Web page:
• This image shows that the journal is called "The New England Journal of Medicine" so you can expect to find medical topics discussed within, written at an academic level.
  • The image shows also the title of the article "Green Tea and the Risk of Gastic Cancer in Japan." It is a very specific study, and the highlighted sections on the image show that there is a discussion of how the original research was carried out and what the results of the study were.

Identifying secondary sources

In the previous tab you were able to see an image of a primary source, a scholarly journal article discussing the health impact of green tea in relation to cancer. In the image below is a secondary source. It was written in a newspaper, "The New York Times" and does not offer scientific study or experiment. It doesn't not contain original research, nor was it written by experts in that field. Rather, as a newspaper article it was written by a journalists. 

  • Notice the title of the article: " The Claim: Green Tea Helps Prevent Cancer"
  • You can see that it just mentions research studies and some of their findings, but it doesn't include the actual research, citations, or additional info. It is very brief, and it was written with casual, easy to read language. It provides an analysis or a summary of a primary source.(click on image to enlarge)

(click on the image to enlarge)

image of the first page of a journal article.

(click on the image to enlarge)

image shows an article from the New York times newspaper

The Information Timeline

There are many type of sources you can get your info from, so....which source should you use?

It depends...

  • are you looking for info on a specific event in time?  Consider the "Timeline" in the chart below
  • are you looking for info on a general theme?  Consider the "Your Info Need" in the chart below  
    • It is generally helpful to start with Reference Sources first, then choose other source types based on the level or type of info that is most helpful to you

(Click on image to enlarge)

Image of a table showing the breakdown of the information timeline, outlined also in the text below the image.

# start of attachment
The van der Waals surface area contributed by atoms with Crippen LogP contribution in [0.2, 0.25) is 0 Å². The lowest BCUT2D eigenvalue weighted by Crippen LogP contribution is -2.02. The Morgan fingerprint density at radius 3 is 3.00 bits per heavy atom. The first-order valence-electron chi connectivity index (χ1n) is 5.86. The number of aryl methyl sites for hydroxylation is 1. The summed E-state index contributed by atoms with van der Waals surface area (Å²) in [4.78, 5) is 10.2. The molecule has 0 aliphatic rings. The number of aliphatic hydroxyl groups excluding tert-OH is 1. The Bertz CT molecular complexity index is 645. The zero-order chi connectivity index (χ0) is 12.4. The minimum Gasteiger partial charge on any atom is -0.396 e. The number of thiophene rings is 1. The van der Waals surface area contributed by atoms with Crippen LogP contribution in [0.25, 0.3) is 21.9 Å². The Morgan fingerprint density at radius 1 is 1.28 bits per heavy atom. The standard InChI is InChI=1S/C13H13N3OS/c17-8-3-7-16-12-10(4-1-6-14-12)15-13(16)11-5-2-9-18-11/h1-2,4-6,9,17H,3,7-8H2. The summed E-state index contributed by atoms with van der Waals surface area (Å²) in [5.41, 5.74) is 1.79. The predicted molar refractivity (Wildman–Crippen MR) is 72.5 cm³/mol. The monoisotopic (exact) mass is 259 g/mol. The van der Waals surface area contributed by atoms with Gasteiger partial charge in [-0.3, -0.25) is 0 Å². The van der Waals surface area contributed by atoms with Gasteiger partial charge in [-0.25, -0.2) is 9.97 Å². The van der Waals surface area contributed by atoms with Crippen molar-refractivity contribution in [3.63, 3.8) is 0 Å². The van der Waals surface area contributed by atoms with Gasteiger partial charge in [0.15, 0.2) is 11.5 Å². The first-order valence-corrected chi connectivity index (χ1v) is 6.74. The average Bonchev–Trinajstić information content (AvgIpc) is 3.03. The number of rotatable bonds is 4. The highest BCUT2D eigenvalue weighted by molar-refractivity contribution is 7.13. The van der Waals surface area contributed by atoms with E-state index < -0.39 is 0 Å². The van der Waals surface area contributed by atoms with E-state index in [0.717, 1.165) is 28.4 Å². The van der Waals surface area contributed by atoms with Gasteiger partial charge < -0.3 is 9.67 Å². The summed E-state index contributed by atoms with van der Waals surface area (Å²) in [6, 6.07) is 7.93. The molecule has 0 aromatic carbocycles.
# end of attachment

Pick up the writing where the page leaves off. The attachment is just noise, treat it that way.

As shown in the image above, information is created, recorded, and distributed various different mediums at different times. 

Information Timeline 

The event occurs and…

  • Within minutes or hours - you can find info on Social media platforms – such as Twitter, Facebook, YouTube, blogs, etc.

    • Good for: short personal reactions, opinion, announcements

  • Within hours, a day – you can find info in Newspapers, news sites, TV, Radio – such as cnn.com, BBC radio, New York Times, etc.

    • Good for: current or local info, facts, viewpoints, breaking news

  • Within a week to a month – you can find info in Magazines or Trade journals – such as Time, People Magazine, Wired, Education Week, etc.

    • Good for: summaries of info, some analysis for general public or specific profession

  • Within 6 to 8 months later and continuing – you can find info in Peer-Reviewed scholarly journals­ - such as like Nature, Journal of American Medical Association, etc.

    • Good for:  deep analysis of specific topics in academic research

  • Within 1 year later and continuing – you can find info in Books and Films – such as non-fiction, biographies, documentaries, etc.

    • Good for: thorough, comparative coverage of a topic history, complexity

  • Within 2 years later and continuing – you can find info in Reference Sources – such as encyclopedias, textbooks, atlases, manuals, etc.

    • Good for: broad overviews, key issues, statistics, topic specialized vocabulary

Image source: all images here created by GRC librarians

Assess your Information Sources

Audience & Purpose

Just as you need to understand your audiences and purpose when writing a grant proposal, you need to consider the audience and purpose of the information sources you use to research and support your proposal.


  • Information format: Format can reflect how much time, thought, editorial oversight, and research went into an article, video, web page, or other info source.
  • Authority is contextual: Who created the information matters, but authority is contextual means that there are different kinds of credibility. Assess who created the information you might use, why they created it, if they have firsthand knowledge, if they have an impartial outside perspective, if they have researched the topic, etc. And of course, assess what kinds of authority will be respected by your audience.